Subject to rules of court, the costs of and incidental to all proceedings were in the discretion of the court. Under those rules, if the court made an order as to costs, the general rule was that the unsuccessful party would pay the costs of the successful party. However, special provisions applied to costs in trust and estate litigation whereby, if a person has been a party to any proceedings in the capacity of trustee or personal representative, the general rule was that that person was entitled to be paid the costs of those proceedings, insofar as they were not recovered from any other person, out of the relevant trust fund or estate, to be assessed on the indemnity basis. Furthermore, a trustee or personal representative was entitled to an indemnity out of the relevant trust fund or estate for costs properly incurred, which depended on all the circumstances of the case. On the facts, although the general rule was that costs followed the event, the trustees had at most committed a breach of their duty to account to the beneficiaries by providing appropriate information; it was not a case of a breach of trust claim where loss had been caused to the trust fund or trust assets had been converted to their personal use. Essentially the court was being asked to exercise its supervisory powers to resolve a disagreement between a beneficiary and a fiduciary as to what the fiduciary’s duties required. The trustees’ conduct in this regard should be characterised as a mere neglect or refusal; not a very gross neglect or wholly indefensible refusal. They had, firstly, taken and relied on the advice of counsel and, when challenged, offered to seek the directions of the court. Moreover, in seeking a second opinion from a different counsel, this indicated that the trustees, despite their initial (mistaken) decision, were keeping the matter under review and doing the right thing at each stage. Secondly, once the trustees had themselves offered to issue proceedings for directions if the parties could not agree, the claimant should at that stage have agreed that the trustees should seek the directions of the court. For these two reasons, the defendants should not be ordered to pay the claimant’s costs. Instead, the costs of both parties should be paid out of the trust fund, in each case on the indemnity basis, as if it were the second class of case described by Kekewich, J in Re Buckton.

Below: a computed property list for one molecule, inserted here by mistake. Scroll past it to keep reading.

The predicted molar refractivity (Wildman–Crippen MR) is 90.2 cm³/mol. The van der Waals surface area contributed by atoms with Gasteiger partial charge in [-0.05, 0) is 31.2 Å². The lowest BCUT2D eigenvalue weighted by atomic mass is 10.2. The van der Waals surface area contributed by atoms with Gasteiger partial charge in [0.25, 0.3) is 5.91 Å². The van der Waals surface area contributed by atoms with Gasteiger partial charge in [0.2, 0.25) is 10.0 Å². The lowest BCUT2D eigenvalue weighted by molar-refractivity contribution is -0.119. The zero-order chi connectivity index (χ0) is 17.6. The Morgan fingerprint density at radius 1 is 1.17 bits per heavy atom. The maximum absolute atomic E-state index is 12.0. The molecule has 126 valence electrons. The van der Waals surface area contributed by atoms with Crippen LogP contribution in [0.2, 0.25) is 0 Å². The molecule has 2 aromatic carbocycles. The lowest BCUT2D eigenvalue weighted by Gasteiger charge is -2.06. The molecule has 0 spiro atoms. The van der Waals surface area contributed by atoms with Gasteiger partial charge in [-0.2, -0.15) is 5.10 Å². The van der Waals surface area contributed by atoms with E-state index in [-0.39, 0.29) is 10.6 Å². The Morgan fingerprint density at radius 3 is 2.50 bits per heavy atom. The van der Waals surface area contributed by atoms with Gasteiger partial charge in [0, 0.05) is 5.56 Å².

In the event that the above primary decision was wrong, the question arises as to the trustees’ indemnity for liabilities out of the trust fund. As regards the trustees’ own costs, the indemnity would only be lost in a case of misconduct where a trustee was unsuccessful in defending a claim against breach of trust. As regards liability for another party’s costs, there was no good reason for withholding the indemnity merely because the trustees had been found to be in breach of some duty not causing loss to the trust fund. Mason v Coleman, distinguishable on its facts, was a case of ‘inexcusable refusal’ to supply trust information to the beneficiaries, and could easily amount to misconduct, thereby depriving the trustees of their indemnity. Wingate v Butterfield Trust (Bermuda) Ltd was not binding and, whilst the decision may be right on the facts, it was wrong to suggest that a failure to obtain a Beddoe Order was significant in a trustee/beneficiary dispute, at all events absent exceptional circumstances. A trustee who has not committed a breach of trust causing loss is not to be automatically deprived of an indemnity for costs of either kind so long as they had been properly incurred. There were several reasons for this. Firstly, although the trustees did not obtain directions as to costs, this was not necessary as there was not a third party claim against the trust. In substance, it was a dispute between the parties as to whether the trustees should supply information to a beneficiary. Secondly, the trustees did not consider that they were serving their own interests, but those of their beneficiaries. Thirdly, though the initial error in not making disclosure was unfortunate, compounded by the first opinion they had obtained, the trustees should not be deprived of their indemnity in the unusual circumstances of this case. Accordingly, if the defendants had been ordered to pay the costs of the claimant, they would be entitled to recover what they had paid from the trust fund in addition to reimbursement of their own costs, in each case on the indemnity basis.

MATTHEWS M: [1] This is my judgment on a claim made by claim form under Part 8 of the CPR issued on 4 September 2015. The claimant is a member of a class of objects of a discretionary trust created by the will of Mrs Valerie Mary Lee, dated 9 August 2012. The testatrix died …
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Counsel Details

Edward Hewitt (5 Stone Buildings, Lincoln’s Inn, London WC2A 3XT, tel 020 7242 6201, e-mail instructed by Charles Russell Speechlys LLP (5 Fleet Pl, London EC4M 7RD, tel 020 7203 5000, e-mail for the claimant

Piers Feltham (Radcliffe Chambers, 11 New Square, London WC2A 3QB, tel 020 7831 0081, e-mail instructed by Tanners LLP (Lancaster House, Thomas Street, Cirencester GL7 2AX, tel 01285 659061, e-mail for the defendants

Cases Referenced